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High Content Analysis of Proteins and Protein Interactions by Proximity Ligation
Uppsala University, Disciplinary Domain of Medicine and Pharmacy, Faculty of Medicine, Department of Genetics and Pathology, Molecular tools. (Ulf Landegren)
2010 (English)Doctoral thesis, comprehensive summary (Other academic)
Abstract [en]

Fundamental to all biological processes is the interplay between biomolecules such as proteins and nucleic acids. Studies of interactions should therefore be more informative than mere detection of expressed proteins. Preferably, such studies should be performed in material that is as biologically and clinically relevant as possible, i.e. in primary cells and tissues. In addition, to be able to take into account the heterogeneity of such samples, the analyses should be performed in situ to retain information on the sub-cellular localization where the interactions occur, enabling determination of the activity status of individual cells and allowing discrimination between e.g. tumor cells and surrounding stroma. This requires assays with an utmost level of sensitivity and selectivity.

Taking these issues into consideration, the in situ proximity-ligation assay (in situ PLA) was developed, providing localized detection of proteins, protein-protein interactions and post-translational modifications in fixed cells and tissues. The high sensitivity and selectivity afforded by the assay's requirement for dual target recognition in combination with powerful signal amplification enables visualization of single protein molecules in intact single cells and tissue sections.

To further increase the usefulness and application of in situ PLA, the assay was adapted to high content analysis techniques such as flow cytometry and high content screening. The use of in situ PLA in flow cytometry offers the possibility for high-throughput analysis of cells in solution with the unique characteristics offered by the assay. For high content screening, it was demonstrated that in situ PLA can enable cell-based drug screening of compounds affecting post-translational modifications and protein-protein interactions in primary cells, offering superior abilities over current assays.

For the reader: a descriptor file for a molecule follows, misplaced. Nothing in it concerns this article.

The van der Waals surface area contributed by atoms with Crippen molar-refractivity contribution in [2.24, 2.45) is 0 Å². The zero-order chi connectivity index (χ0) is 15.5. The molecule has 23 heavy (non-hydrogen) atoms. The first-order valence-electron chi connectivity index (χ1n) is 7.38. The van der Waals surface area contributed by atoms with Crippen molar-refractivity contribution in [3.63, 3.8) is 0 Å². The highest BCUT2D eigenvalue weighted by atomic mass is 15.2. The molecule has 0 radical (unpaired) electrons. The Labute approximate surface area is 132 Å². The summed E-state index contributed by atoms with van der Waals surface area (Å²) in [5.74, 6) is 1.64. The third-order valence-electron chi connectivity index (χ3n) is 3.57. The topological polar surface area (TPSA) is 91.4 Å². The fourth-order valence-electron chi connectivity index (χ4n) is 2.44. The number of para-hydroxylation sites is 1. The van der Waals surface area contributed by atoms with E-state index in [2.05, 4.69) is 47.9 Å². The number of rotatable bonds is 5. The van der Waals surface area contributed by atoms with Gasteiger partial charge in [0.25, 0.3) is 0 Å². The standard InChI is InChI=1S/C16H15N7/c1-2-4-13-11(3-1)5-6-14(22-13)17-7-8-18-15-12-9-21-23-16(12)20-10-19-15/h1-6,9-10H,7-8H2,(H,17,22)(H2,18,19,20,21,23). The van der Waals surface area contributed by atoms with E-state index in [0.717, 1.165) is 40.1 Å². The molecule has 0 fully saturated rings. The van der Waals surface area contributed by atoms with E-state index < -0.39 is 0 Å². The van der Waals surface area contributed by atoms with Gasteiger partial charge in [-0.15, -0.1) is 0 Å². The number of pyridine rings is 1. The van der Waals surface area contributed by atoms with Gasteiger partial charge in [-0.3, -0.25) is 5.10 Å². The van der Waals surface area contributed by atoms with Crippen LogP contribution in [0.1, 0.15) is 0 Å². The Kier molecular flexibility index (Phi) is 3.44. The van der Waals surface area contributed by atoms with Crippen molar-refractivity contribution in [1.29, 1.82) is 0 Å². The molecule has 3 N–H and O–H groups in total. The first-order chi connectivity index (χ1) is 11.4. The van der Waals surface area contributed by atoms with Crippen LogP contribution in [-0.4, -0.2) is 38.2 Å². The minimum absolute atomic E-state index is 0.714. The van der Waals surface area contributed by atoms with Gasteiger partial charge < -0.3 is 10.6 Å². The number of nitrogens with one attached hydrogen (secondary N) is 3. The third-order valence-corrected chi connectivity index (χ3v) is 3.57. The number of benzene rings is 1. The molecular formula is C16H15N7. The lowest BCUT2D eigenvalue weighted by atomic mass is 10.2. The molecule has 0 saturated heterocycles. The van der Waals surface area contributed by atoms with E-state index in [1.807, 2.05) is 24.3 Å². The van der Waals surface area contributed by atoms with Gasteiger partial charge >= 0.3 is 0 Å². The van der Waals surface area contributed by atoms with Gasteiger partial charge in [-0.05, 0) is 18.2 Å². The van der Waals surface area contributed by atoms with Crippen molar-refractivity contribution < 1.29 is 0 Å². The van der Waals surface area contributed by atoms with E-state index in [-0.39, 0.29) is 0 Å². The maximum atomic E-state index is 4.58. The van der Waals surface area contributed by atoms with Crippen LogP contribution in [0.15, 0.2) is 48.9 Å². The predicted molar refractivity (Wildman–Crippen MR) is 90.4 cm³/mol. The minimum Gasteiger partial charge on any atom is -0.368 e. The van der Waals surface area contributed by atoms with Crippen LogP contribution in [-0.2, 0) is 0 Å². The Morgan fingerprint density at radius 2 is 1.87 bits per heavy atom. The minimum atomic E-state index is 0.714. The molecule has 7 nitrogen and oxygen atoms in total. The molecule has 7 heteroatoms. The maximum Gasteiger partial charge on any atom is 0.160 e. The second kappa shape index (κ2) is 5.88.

The methods presented in this thesis provide powerful new tools to study proteins in genetically unmodified cells and tissues, and should offer exciting new possibilities for molecular biology, diagnostics and drug discovery.



Place, publisher, year, edition, pages
Uppsala: Acta Universitatis Upsaliensis , 2010. , p. 56
Series
Digital Comprehensive Summaries of Uppsala Dissertations from the Faculty of Medicine, ISSN 1651-6206 ; 530
Keywords [en]
in situ, proximity ligation, flow cytometry, high content screening, rolling circle amplification, in situ PLA, single-cell, single-molecule, protein interactions, drug screening, post-translational modifications
National Category
Cell and Molecular Biology
Research subject
Molecular Medicine
Identifiers
URN: urn:nbn:se:uu:diva-119530ISBN: 978-91-554-7739-4 (print)OAI: oai:DiVA.org:uu-119530DiVA, id: diva2:301950
Public defence
2010-04-16, Rudbecksalen, Rudbecklaboratoriet, Dag Hammarskjölds väg 20, Uppsala, 09:15 (English)
Opponent
Supervisors
Available from: 2010-03-25 Created: 2010-02-26 Last updated: 2018-01-12Bibliographically approved
List of papers
1. Direct observation of individual endogenous protein complexes in situ by proximity ligation
Open this publication in new window or tab >>Direct observation of individual endogenous protein complexes in situ by proximity ligation
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2006 (English)In: Nature Methods, ISSN 1548-7091, E-ISSN 1548-7105, Vol. 3, no 12, p. 995-1000Article in journal (Refereed) Published
Abstract [en]